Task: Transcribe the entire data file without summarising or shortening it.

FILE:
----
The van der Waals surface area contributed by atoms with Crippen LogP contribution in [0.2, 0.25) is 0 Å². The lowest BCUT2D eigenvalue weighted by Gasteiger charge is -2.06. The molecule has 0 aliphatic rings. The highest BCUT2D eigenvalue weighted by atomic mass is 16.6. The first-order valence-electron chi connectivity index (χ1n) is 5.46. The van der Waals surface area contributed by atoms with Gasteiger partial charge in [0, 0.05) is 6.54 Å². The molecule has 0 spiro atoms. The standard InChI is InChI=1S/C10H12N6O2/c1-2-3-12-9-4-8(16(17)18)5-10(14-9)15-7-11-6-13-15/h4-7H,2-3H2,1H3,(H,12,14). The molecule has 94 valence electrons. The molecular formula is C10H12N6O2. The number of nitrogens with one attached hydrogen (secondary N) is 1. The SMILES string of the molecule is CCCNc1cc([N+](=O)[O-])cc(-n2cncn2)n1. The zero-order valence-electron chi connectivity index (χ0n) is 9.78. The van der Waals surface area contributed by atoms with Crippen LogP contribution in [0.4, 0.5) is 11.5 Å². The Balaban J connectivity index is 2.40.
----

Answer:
The van der Waals surface area contributed by atoms with Crippen LogP contribution in [0.2, 0.25) is 0 Å². The lowest BCUT2D eigenvalue weighted by Gasteiger charge is -2.06. The molecule has 0 aliphatic rings. The highest BCUT2D eigenvalue weighted by atomic mass is 16.6. The first-order valence-electron chi connectivity index (χ1n) is 5.46. The van der Waals surface area contributed by atoms with Gasteiger partial charge in [0, 0.05) is 6.54 Å². The molecule has 0 spiro atoms. The standard InChI is InChI=1S/C10H12N6O2/c1-2-3-12-9-4-8(16(17)18)5-10(14-9)15-7-11-6-13-15/h4-7H,2-3H2,1H3,(H,12,14). The molecule has 94 valence electrons. The molecular formula is C10H12N6O2. The number of nitrogens with one attached hydrogen (secondary N) is 1. The SMILES string of the molecule is CCCNc1cc([N+](=O)[O-])cc(-n2cncn2)n1. The zero-order valence-electron chi connectivity index (χ0n) is 9.78. The van der Waals surface area contributed by atoms with Crippen LogP contribution in [0.4, 0.5) is 11.5 Å². The Balaban J connectivity index is 2.40.